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My mother in law has dementia. She imagines thieves breaking in and stealing her things , accuses father in law of all sorts of ridiculous and calls the police regularly . She has no concept of the value of money or finances. FIL has been taking care of her- refuses any help or interference . Now it seems as if he's showing signs of lack of understanding of finances. He says they are going to sell their house for a ridiculous amount and move to Arizona - where they've never visited. My husband tried to explain that he checked online and the homes in their area were worth much less. My FIL got angry and handed the phone to MIL. He called several months ago asking my husband for money to pay bills but would not give account for why he needed it. He also said they contacted a moving company and they will drop a storage pod off for free. My husband told his dad that nothing is free- it was part of a package you get when you hire movers and if you don't move they'll keep your things . FIL has seemed so clear minded up to this point. They cancell everytime we try to go see them. Anyway my actual question is can this be related to diabities? He hasn't been eating well- told my husband he had a bologna sandwich for dinner.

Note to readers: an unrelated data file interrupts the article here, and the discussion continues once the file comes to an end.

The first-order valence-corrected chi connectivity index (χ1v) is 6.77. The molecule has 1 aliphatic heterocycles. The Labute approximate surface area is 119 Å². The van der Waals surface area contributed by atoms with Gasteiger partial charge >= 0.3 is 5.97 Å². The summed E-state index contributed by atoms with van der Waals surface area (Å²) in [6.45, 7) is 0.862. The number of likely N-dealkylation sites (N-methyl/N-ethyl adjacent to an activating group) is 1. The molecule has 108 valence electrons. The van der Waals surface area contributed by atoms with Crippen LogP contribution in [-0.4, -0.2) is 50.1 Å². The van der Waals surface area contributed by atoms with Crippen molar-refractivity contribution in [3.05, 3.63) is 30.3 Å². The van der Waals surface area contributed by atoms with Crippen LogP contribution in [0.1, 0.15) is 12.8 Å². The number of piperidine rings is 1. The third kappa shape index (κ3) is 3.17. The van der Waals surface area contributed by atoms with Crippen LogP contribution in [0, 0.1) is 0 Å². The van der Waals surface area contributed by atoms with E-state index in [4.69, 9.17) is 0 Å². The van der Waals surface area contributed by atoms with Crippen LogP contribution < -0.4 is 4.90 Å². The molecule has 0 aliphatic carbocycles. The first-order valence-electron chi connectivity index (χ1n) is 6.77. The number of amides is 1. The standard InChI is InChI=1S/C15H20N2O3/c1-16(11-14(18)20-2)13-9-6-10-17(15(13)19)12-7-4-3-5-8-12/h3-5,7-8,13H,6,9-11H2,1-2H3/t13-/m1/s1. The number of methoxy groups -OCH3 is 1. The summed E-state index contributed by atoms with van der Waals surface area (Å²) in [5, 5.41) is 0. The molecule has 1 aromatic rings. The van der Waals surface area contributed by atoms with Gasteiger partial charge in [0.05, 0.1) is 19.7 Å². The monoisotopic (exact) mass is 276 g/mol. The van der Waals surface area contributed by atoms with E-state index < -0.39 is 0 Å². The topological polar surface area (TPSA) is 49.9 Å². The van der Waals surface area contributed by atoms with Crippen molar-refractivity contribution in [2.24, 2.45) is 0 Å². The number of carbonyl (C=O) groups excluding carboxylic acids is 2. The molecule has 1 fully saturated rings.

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Seek Guardian status immediately for both of them, or the husband will really make a mess.
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Dementia can come from different causes. Diabetes may contribute to dementia, but so can other health issues like Hypertension. He could also have a urinary tract infection or some other illness. A medical evaluation would be more likely to determine what is causing the behavior, but it sounds like something is very wrong that is causing him to be using very poor judgment and not dealing with reality. I would be very concerned that he would be taken advantage of or make a poor business deal and lose his home and life's savings.

I'm not sure how much you and your husband want to get involved, but I would certainly take some measure to protect them. Keeping in mind that you have two people in jeopardy.

A UTI can be treated and resolved, but if it's more than that:
These are some things that others have done with all other interventions fail. Some consult with an attorney in the area where he lives to see if you have the proof needed to file for guardianship. You can ask to be appointed or ask that the court select someone to make decisions on their behalf; you may contact Adult Protective Services and reported them as vulnerable adults at risks; and you may show up and try to convince them to let you handle their affairs.

Do you know if anyone has Durable Power of Attorney or Healthcare Power of Attorney? You might discuss what is going on with his doctor. Maybe his doctor can help.

If this is dementia, you aren't likely to have much success in reasoning and convincing him of anything. It just doesn't work very well. Taking control of the funds for protection is imperative.
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